Recommend to Friends and Family. Of all the business outcomes examined, changes in relationship strength had the greatest impact upon a customer’s willingness to encourage friends and family to shop at a retailer (see Figure 2). When comparing the mean recommendation scores for those customers with high as compared to low levels of relationship strength, the impact is significant. The ratio (i.e., RecommendRSxHigh / RecommendRSxLow = 6.55 / 3.60 = 1.82) demonstrates an impressive 82 percent superiority for recommending the retailer to friends and family among customers having a high versus a low level of relationship strength. This implies that when the strength of customers’ relationships to the retailer improves from low to high, the occurrence of recommending that retailer will be 1.82 times greater. Word-of-mouth has always been important in a customer’s purchase decision, but today these recommendations are valued 1.5 times more than in the 1970’s and twice

©2007 Carlson Marketing. All rights reserved. “Carlson Relationship Builder” and “RSx” are service marks of Carlson Marketing.”1to1” is a registered trademark of Carlson Marketing.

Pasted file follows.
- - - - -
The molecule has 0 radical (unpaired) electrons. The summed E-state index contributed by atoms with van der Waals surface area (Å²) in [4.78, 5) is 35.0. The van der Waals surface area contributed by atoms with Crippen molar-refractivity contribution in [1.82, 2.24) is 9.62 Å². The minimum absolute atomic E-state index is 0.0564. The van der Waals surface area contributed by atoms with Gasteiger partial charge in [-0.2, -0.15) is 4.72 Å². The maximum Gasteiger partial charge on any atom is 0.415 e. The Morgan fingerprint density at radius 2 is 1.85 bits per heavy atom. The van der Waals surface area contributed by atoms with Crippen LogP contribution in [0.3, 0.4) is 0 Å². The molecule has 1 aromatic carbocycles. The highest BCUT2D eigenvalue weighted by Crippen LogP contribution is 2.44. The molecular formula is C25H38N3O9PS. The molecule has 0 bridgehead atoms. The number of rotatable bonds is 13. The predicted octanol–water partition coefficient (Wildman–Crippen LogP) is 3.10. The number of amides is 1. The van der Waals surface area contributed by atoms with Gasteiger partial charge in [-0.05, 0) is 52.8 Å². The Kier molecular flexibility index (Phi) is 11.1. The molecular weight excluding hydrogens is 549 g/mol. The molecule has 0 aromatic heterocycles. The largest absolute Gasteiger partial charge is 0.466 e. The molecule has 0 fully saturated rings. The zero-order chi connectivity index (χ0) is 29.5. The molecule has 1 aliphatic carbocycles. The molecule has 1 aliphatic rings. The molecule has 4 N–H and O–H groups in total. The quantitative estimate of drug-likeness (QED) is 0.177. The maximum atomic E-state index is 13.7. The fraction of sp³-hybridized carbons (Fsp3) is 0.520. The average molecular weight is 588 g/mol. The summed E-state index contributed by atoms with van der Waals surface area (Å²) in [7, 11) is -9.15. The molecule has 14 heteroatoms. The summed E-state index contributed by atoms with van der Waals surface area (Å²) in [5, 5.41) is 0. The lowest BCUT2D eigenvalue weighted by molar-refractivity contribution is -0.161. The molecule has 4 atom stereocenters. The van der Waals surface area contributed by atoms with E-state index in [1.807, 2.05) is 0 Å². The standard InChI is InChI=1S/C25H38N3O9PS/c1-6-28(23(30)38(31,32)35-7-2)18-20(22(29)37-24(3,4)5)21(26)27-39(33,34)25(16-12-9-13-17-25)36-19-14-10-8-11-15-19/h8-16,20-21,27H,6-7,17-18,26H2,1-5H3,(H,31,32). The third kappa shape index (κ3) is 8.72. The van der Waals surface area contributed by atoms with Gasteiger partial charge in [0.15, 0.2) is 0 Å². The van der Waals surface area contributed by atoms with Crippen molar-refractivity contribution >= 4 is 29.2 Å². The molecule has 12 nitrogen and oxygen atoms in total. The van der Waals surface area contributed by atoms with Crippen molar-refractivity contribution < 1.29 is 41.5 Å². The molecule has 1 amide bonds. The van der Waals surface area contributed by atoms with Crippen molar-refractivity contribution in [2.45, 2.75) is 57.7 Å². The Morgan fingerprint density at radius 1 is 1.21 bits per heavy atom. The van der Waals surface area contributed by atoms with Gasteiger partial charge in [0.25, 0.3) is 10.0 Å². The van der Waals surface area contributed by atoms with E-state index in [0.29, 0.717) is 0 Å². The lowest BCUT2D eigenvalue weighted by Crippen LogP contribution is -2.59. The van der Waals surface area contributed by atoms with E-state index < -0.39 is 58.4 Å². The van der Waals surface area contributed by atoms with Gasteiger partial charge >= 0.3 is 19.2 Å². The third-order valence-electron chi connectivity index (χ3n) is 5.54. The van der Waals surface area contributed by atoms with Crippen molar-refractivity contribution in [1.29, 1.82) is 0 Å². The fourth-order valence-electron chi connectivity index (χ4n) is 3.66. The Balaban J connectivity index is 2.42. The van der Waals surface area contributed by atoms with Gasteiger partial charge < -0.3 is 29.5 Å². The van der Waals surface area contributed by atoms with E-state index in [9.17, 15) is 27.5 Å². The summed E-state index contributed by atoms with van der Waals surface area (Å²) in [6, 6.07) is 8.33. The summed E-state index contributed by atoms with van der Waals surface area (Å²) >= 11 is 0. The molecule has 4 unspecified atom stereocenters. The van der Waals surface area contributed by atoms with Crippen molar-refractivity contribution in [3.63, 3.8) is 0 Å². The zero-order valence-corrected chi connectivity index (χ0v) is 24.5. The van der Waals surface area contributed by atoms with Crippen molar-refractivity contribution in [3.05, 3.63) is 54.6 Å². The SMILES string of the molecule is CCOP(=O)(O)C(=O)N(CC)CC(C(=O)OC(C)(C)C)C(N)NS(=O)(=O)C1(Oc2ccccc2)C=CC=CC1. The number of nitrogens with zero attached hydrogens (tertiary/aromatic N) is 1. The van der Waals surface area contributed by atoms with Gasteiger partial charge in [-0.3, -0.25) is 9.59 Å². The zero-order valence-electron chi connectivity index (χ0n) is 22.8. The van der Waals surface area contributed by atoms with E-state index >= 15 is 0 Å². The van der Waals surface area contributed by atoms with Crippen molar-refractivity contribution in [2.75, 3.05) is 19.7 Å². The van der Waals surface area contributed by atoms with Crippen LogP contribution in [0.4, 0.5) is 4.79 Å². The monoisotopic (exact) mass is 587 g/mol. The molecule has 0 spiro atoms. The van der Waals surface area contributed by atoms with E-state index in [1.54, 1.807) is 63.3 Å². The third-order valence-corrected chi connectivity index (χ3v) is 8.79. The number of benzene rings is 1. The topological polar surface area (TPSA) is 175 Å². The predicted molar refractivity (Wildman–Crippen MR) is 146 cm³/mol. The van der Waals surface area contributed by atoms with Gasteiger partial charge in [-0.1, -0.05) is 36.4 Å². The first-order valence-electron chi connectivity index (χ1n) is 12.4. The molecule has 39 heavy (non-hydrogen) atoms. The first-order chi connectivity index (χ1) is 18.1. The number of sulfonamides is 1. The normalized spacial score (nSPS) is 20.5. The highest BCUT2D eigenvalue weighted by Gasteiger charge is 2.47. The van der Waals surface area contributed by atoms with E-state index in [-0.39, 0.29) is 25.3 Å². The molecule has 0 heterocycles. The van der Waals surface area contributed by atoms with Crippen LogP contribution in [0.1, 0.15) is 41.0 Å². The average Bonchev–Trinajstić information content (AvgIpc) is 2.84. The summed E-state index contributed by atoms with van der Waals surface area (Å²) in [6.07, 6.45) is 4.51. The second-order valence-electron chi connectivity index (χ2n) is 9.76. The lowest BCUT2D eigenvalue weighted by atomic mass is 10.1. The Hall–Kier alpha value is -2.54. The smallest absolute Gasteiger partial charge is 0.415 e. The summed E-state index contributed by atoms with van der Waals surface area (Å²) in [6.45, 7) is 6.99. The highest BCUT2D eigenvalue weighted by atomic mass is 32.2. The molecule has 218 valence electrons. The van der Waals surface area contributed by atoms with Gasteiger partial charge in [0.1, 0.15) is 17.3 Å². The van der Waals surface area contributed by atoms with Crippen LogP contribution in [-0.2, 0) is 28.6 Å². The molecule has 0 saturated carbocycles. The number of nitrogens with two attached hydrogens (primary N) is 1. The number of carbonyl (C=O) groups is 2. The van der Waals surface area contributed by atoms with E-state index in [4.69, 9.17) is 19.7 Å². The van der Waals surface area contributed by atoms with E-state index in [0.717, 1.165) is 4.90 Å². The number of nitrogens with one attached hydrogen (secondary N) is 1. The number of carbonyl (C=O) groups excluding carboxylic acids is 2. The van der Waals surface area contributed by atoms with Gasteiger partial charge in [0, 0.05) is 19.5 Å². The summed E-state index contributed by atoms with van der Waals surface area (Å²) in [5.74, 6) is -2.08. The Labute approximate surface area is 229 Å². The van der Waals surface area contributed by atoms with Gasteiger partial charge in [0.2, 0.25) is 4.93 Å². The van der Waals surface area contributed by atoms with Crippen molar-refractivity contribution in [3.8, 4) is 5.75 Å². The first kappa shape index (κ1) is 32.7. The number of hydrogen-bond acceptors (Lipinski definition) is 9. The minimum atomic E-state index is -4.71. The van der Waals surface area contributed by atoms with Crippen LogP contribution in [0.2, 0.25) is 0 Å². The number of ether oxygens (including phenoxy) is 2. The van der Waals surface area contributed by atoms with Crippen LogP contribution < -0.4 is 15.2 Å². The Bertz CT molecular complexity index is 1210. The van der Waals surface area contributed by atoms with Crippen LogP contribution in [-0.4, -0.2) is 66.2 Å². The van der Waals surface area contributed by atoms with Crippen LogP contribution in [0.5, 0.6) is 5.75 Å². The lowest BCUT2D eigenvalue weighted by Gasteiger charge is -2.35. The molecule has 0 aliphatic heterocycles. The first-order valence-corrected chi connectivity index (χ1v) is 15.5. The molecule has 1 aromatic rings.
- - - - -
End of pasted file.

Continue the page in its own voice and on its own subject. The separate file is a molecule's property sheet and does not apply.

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Carlson Relationship Builder 2007

Getting It Right in Retail

Having a customer shop more at their store is an outcome desired by all retailers, and it increases considerably as relationship strength improves (p<.01).

High

Medium

Low

3

4

5

6

7

Relationship Strength (RSx)

Figure 4: Shop More at Retailer

Relationships impact an individual’s intention to continue to be customer of the retailer 12 months from now (p<.01).

Relationship Strength (RSx)

Figure 3: Remain a Customer of Retailer

As relationship strength increases, so does a customer’s willingness to recommend a retailer to friends and family (p<.01).

Relationship Strength (RSx)

Figure 2: Recommend Retailer to Friends and Family

High

Medium

Low

3

4

5

6

7

High

Medium

Low

3

4

Remain a Customer

Recommend to Friends and Family

5

6

7

Shop More

Source: Carlson Relationship Builder 2007

as much as information obtained through traditional mediaii. Retailers focused on enhancing their marketing effectiveness through wordof-mouth recommendations should concentrate on growing and developing relationships with customers. This action will improve the incidence of customer recommendations, and positively influence customer retention.

Modest improvements in customer loyalty are known to make a dramatic business impact. Increasing the retention rate by 5 percentage points, for example, can increase the value of a customer at least 25 percent.v